place holders

sure, these leaves are pretty. and technically they each serve the purpose of identifying a particular species. but their value to me is not their perfect colors or their diagnostic qualities. i picked these up in 24 different places, and i just need to look at each one to remember the location, the time of day, and even the weather. the leaves themselves don’t even exist anymore in many cases. but those places do.

a collection of found autumn leaves

all from minnesota

 

  • margie says:

    i heard on the radio that photographing an event reduces your memory of that event but i experience the opposite. When i look back at photographs it triggers all sorts of memories and details that I might otherwise have forgotten. This is especially true for very old photographs of my childhood.

    reply
    • That’s interesting Margie. For me personally,I think both explanations can be true. If someone is simply snapping photos without much intention or consideration, then the camera is very much a distraction to the actual event. But I rarely take snapshots any more, and usually only take photos when I am being my most present. So, for me, it is the being present that gets burned into my memory. The camera, and photo, are incidental. So, as in most things in life, it all depends on the intentionality you bring to it.

      reply
  • LW says:

    some photos i’d rather forget were taken (you know, the ones of you when you weren’t camera ready…) but i truly love this collection!

    reply

Your email address will not be published. Required fields are marked *

the color issue

if STILL blog had a quarterly publication, this would definitely be our COLOR issue. never can i remember a more colorful two weeks.  usually our autumns are stretched over six weeks: an initial two weeks of flaming sumac leaves, followed by two weeks of yellow poplar and red maples, and finally two weeks of orange and russet oaks. but this year, the whole season was condensed into the same two week period. holy moley. nothing is off limits. everything is fair game: trees are three or more colors, there are whole rows of oaks with every tree a different and distinct color.  and i’m seeing every shade of orange that can be imagined: peach, salmon, coral, tangerine, tomato…

maple branch with red and yellow october leaves

from my yard, saint paul, minnesota

  • Ellen says:

    Compensation for March.

    reply
    • Oh Ellen, you know it! The native americans in this region called March the “month of crusted snow”. It is such an unforgiving month. So yes, October is our just reward :-)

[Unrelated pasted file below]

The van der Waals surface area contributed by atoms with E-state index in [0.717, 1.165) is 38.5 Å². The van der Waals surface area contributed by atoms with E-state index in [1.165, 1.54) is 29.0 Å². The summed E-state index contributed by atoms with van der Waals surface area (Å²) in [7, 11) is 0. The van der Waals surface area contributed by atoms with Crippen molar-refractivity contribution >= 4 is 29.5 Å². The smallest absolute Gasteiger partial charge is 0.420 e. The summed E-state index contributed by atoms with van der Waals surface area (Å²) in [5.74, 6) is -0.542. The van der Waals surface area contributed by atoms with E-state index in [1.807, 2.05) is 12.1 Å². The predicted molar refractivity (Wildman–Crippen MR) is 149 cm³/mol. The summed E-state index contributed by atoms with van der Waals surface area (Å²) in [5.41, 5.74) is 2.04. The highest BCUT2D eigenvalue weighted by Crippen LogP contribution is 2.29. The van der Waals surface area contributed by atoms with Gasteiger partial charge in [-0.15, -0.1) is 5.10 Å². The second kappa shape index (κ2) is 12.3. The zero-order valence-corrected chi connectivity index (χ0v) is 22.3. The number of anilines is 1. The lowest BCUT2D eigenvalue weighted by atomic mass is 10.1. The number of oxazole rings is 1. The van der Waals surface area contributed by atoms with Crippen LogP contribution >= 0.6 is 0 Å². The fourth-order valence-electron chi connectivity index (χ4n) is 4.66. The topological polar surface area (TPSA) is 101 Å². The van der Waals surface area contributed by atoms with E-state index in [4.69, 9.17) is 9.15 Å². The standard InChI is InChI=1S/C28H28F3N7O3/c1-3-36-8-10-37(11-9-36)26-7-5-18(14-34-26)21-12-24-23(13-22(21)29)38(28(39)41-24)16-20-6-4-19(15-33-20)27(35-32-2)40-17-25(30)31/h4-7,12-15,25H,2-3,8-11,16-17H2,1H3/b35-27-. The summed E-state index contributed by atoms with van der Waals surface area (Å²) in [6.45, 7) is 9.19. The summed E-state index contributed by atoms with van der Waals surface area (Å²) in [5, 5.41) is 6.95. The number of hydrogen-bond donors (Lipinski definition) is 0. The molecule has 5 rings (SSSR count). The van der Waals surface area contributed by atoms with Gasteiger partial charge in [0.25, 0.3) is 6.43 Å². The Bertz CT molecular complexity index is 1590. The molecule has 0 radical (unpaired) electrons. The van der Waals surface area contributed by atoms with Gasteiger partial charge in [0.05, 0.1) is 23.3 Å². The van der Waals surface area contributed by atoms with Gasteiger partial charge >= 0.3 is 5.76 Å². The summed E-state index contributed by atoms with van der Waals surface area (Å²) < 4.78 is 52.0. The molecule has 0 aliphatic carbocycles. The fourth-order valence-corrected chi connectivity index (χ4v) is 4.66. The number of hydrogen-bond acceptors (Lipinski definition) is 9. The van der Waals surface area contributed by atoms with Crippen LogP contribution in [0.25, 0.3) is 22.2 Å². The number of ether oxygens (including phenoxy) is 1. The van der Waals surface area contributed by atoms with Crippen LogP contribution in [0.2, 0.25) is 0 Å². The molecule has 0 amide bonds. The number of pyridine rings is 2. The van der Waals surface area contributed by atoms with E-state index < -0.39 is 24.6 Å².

Mary Jo

      reply
  • margie says:

    here too and i am loving every colourful moment because we all know what november looks like

    reply
    • I have come to love the gray sky blanket and russet leaf carpet of November. As Ellen pointed out, it is March that still disheartens me every time.

      reply

Your email address will not be published. Required fields are marked *

a colorful season

because this is the most colorful fall season i can remember, i have begun returning from my walks with a standard warning: “i’m bringing more nature into the house!” my kitchen floor may or may not still be covered with ceramic tile, but no one will know until i remove about a dozen armloads of leaves, branches, bark, grasses, fungi, seed pods, wild fruits, feathers, pine cones, rocks, birds nests, wasp nests, and at least one dead red bellied snake. all i remember is how i felt last march, when i would have given anything for a spot of color that wasn’t brown or gray. ill take all this color gratefully until it’s gone.

an assemblage of october finds

rice creek, grass lake, and sucker lake hiking trails; saint paul, minnesota

  • betsy caldwell says:

    Like how you left your signature in lower right corner.: )

    reply
    • Ha! I was wondering if any one would see that.
      My 11 year old son lovingly brought that home for me “for STILL blog!”
      What can a mother do? ;-)
      Mary Jo

      reply
  • margie says:

    i am imagining the gathering walks you and i could have together.

    reply
    • Hi Margie,
      We should plan such an adventure in the next year or two!
      I would love it!
      Mary Jo

      reply

Your email address will not be published. Required fields are marked *

a minnesota cactus

fifteen years ago in what now feels like a previous life, i worked for honeywell inc. on the avionics for the boeing 777. as a result, i spent a lot of time in phoenix arizona, and when i wasn’t at work, i would spend my time driving around the sonoran desert photographing saguaro cacti. i never got used to the very non-organic grid of streets in downtown phoenix, nor the lack of water there,  but i still miss those cacti.  this mullein is the closest thing we have to those strange, gravity defying spires.

common mullein

minneapolis alley, minnesota

Your email address will not be published. Required fields are marked *

cross my heart

i am having fun with these assemblages of the bits and pieces of nature that find their way onto my specimen table. for several years i have also fallen under the spell of the (swiss) cross as a design element.  i have used it in journal doodles, i have sewn it into pillows, and i have even painted it on canvas. so it is really about time that i did a STILL blog assemblage in the shape of my current favorite graphic.

cross assemblage of october nature bits

saint paul, minnesota

  • erica andree says:

    looks like first aid for nature deficit disorder

    reply
    • Hah! You nailed it. Although I suppose we shouldn’t start mixing nails and crosses or we’ll be onto other territory…

      reply

Your email address will not be published. Required fields are marked *

"/> "/>